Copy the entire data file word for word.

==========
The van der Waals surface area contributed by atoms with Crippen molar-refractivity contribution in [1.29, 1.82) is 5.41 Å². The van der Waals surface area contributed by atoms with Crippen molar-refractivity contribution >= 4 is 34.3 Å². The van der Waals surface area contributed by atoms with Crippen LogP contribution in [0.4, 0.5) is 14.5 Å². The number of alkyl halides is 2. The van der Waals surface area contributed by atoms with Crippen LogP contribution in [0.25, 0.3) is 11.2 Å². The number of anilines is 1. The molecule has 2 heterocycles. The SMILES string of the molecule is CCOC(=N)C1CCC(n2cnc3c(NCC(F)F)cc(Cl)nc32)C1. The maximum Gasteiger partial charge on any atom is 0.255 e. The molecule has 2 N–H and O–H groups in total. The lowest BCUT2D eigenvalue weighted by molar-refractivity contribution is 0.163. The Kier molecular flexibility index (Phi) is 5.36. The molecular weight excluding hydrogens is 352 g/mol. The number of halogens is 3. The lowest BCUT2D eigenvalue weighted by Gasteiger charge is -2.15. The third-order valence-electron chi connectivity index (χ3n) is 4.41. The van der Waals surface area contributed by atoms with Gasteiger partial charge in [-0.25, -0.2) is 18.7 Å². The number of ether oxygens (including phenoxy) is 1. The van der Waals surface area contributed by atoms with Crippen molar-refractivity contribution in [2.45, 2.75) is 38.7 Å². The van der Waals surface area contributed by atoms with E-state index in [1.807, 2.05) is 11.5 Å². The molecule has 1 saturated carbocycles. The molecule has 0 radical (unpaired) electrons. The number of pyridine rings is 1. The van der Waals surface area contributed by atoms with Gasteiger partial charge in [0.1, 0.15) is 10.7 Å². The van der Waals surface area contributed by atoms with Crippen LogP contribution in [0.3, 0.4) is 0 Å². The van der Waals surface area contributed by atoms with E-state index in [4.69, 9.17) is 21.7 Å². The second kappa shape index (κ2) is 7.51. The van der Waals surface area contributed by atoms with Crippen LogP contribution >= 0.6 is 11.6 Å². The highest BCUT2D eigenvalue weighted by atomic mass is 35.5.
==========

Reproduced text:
The van der Waals surface area contributed by atoms with Crippen molar-refractivity contribution in [1.29, 1.82) is 5.41 Å². The van der Waals surface area contributed by atoms with Crippen molar-refractivity contribution >= 4 is 34.3 Å². The van der Waals surface area contributed by atoms with Crippen LogP contribution in [0.4, 0.5) is 14.5 Å². The number of alkyl halides is 2. The van der Waals surface area contributed by atoms with Crippen LogP contribution in [0.25, 0.3) is 11.2 Å². The number of anilines is 1. The molecule has 2 heterocycles. The SMILES string of the molecule is CCOC(=N)C1CCC(n2cnc3c(NCC(F)F)cc(Cl)nc32)C1. The maximum Gasteiger partial charge on any atom is 0.255 e. The molecule has 2 N–H and O–H groups in total. The lowest BCUT2D eigenvalue weighted by molar-refractivity contribution is 0.163. The Kier molecular flexibility index (Phi) is 5.36. The molecular weight excluding hydrogens is 352 g/mol. The number of halogens is 3. The lowest BCUT2D eigenvalue weighted by Gasteiger charge is -2.15. The third-order valence-electron chi connectivity index (χ3n) is 4.41. The van der Waals surface area contributed by atoms with Gasteiger partial charge in [-0.25, -0.2) is 18.7 Å². The number of ether oxygens (including phenoxy) is 1. The van der Waals surface area contributed by atoms with Crippen molar-refractivity contribution in [2.45, 2.75) is 38.7 Å². The van der Waals surface area contributed by atoms with E-state index in [1.807, 2.05) is 11.5 Å². The molecule has 1 saturated carbocycles. The molecule has 0 radical (unpaired) electrons. The number of pyridine rings is 1. The van der Waals surface area contributed by atoms with Gasteiger partial charge in [0.1, 0.15) is 10.7 Å². The van der Waals surface area contributed by atoms with Crippen LogP contribution in [0.3, 0.4) is 0 Å². The van der Waals surface area contributed by atoms with E-state index in [4.69, 9.17) is 21.7 Å². The second kappa shape index (κ2) is 7.51. The van der Waals surface area contributed by atoms with Crippen LogP contribution >= 0.6 is 11.6 Å². The highest BCUT2D eigenvalue weighted by atomic mass is 35.5.